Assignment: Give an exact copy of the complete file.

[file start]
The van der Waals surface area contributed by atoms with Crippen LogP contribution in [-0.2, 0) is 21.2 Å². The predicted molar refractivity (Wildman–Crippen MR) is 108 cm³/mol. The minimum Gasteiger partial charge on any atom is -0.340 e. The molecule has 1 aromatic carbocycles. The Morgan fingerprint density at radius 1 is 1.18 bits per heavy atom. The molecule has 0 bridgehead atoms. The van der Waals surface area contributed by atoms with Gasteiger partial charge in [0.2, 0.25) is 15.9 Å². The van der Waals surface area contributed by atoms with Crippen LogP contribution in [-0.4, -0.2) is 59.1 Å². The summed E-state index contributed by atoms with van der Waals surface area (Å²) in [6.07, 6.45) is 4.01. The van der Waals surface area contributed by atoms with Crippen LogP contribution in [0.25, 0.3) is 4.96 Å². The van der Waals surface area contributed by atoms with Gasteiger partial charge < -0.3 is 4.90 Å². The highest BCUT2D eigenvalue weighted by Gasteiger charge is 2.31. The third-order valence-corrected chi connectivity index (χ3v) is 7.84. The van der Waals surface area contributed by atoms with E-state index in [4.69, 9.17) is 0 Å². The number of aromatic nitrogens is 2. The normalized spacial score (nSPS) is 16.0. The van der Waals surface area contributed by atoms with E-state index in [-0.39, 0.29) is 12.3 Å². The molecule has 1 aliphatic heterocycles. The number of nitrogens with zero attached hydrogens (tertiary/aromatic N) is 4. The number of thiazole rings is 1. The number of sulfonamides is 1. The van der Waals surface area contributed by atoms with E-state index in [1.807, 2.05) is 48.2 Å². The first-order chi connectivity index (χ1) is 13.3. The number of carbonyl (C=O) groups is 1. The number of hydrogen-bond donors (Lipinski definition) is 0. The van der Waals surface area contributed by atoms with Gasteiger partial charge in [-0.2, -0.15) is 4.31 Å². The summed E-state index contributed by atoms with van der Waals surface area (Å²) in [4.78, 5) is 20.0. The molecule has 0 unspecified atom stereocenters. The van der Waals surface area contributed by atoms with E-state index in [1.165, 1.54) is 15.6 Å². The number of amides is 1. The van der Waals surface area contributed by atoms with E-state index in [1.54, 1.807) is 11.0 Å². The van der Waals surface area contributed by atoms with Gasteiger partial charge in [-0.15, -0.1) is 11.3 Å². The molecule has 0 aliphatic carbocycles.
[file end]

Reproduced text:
The van der Waals surface area contributed by atoms with Crippen LogP contribution in [-0.2, 0) is 21.2 Å². The predicted molar refractivity (Wildman–Crippen MR) is 108 cm³/mol. The minimum Gasteiger partial charge on any atom is -0.340 e. The molecule has 1 aromatic carbocycles. The Morgan fingerprint density at radius 1 is 1.18 bits per heavy atom. The molecule has 0 bridgehead atoms. The van der Waals surface area contributed by atoms with Gasteiger partial charge in [0.2, 0.25) is 15.9 Å². The van der Waals surface area contributed by atoms with Crippen LogP contribution in [-0.4, -0.2) is 59.1 Å². The summed E-state index contributed by atoms with van der Waals surface area (Å²) in [6.07, 6.45) is 4.01. The van der Waals surface area contributed by atoms with Crippen LogP contribution in [0.25, 0.3) is 4.96 Å². The van der Waals surface area contributed by atoms with Gasteiger partial charge < -0.3 is 4.90 Å². The highest BCUT2D eigenvalue weighted by Gasteiger charge is 2.31. The third-order valence-corrected chi connectivity index (χ3v) is 7.84. The van der Waals surface area contributed by atoms with E-state index in [4.69, 9.17) is 0 Å². The number of aromatic nitrogens is 2. The normalized spacial score (nSPS) is 16.0. The van der Waals surface area contributed by atoms with E-state index in [-0.39, 0.29) is 12.3 Å². The molecule has 1 aliphatic heterocycles. The number of nitrogens with zero attached hydrogens (tertiary/aromatic N) is 4. The number of thiazole rings is 1. The number of sulfonamides is 1. The van der Waals surface area contributed by atoms with E-state index in [1.807, 2.05) is 48.2 Å². The first-order chi connectivity index (χ1) is 13.3. The number of carbonyl (C=O) groups is 1. The number of hydrogen-bond donors (Lipinski definition) is 0. The van der Waals surface area contributed by atoms with Gasteiger partial charge in [-0.2, -0.15) is 4.31 Å². The summed E-state index contributed by atoms with van der Waals surface area (Å²) in [4.78, 5) is 20.0. The molecule has 0 unspecified atom stereocenters. The van der Waals surface area contributed by atoms with E-state index in [1.165, 1.54) is 15.6 Å². The number of amides is 1. The van der Waals surface area contributed by atoms with E-state index in [1.54, 1.807) is 11.0 Å². The van der Waals surface area contributed by atoms with Gasteiger partial charge in [-0.15, -0.1) is 11.3 Å². The molecule has 0 aliphatic carbocycles.